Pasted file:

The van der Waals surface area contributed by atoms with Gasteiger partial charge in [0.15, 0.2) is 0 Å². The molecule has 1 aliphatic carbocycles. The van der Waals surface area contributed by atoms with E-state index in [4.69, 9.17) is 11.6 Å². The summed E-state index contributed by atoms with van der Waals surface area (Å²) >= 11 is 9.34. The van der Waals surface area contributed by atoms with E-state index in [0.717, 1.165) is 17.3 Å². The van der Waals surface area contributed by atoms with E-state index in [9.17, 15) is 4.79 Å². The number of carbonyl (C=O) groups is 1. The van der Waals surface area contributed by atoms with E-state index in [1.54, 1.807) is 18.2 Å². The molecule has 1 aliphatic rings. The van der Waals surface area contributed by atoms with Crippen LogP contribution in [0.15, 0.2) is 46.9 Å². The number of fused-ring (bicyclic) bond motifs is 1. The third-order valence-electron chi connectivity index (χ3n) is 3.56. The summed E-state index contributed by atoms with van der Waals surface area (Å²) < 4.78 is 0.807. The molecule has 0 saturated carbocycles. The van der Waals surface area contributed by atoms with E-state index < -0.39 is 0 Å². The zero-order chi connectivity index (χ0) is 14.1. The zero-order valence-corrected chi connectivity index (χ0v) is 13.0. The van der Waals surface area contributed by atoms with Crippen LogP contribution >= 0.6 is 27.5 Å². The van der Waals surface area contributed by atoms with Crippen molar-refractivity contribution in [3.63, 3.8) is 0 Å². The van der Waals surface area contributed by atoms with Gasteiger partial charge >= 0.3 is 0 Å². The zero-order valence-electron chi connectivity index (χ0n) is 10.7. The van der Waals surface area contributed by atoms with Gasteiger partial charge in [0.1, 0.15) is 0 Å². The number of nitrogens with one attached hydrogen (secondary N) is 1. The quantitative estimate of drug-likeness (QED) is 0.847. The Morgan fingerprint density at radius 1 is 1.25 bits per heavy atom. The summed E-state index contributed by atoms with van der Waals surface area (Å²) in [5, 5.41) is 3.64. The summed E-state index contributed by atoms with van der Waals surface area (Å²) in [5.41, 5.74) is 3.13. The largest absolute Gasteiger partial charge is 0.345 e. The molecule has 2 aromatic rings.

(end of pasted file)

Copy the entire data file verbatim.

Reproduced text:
The van der Waals surface area contributed by atoms with Gasteiger partial charge in [0.15, 0.2) is 0 Å². The molecule has 1 aliphatic carbocycles. The van der Waals surface area contributed by atoms with E-state index in [4.69, 9.17) is 11.6 Å². The summed E-state index contributed by atoms with van der Waals surface area (Å²) >= 11 is 9.34. The van der Waals surface area contributed by atoms with E-state index in [0.717, 1.165) is 17.3 Å². The van der Waals surface area contributed by atoms with E-state index in [9.17, 15) is 4.79 Å². The number of carbonyl (C=O) groups is 1. The van der Waals surface area contributed by atoms with E-state index in [1.54, 1.807) is 18.2 Å². The molecule has 1 aliphatic rings. The van der Waals surface area contributed by atoms with Crippen LogP contribution in [0.15, 0.2) is 46.9 Å². The number of fused-ring (bicyclic) bond motifs is 1. The third-order valence-electron chi connectivity index (χ3n) is 3.56. The summed E-state index contributed by atoms with van der Waals surface area (Å²) < 4.78 is 0.807. The molecule has 0 saturated carbocycles. The van der Waals surface area contributed by atoms with E-state index < -0.39 is 0 Å². The zero-order chi connectivity index (χ0) is 14.1. The zero-order valence-corrected chi connectivity index (χ0v) is 13.0. The van der Waals surface area contributed by atoms with Crippen LogP contribution >= 0.6 is 27.5 Å². The van der Waals surface area contributed by atoms with Crippen molar-refractivity contribution in [3.63, 3.8) is 0 Å². The van der Waals surface area contributed by atoms with Gasteiger partial charge >= 0.3 is 0 Å². The zero-order valence-electron chi connectivity index (χ0n) is 10.7. The van der Waals surface area contributed by atoms with Gasteiger partial charge in [0.1, 0.15) is 0 Å². The number of nitrogens with one attached hydrogen (secondary N) is 1. The quantitative estimate of drug-likeness (QED) is 0.847. The Morgan fingerprint density at radius 1 is 1.25 bits per heavy atom. The summed E-state index contributed by atoms with van der Waals surface area (Å²) in [5, 5.41) is 3.64. The summed E-state index contributed by atoms with van der Waals surface area (Å²) in [5.41, 5.74) is 3.13. The largest absolute Gasteiger partial charge is 0.345 e. The molecule has 2 aromatic rings.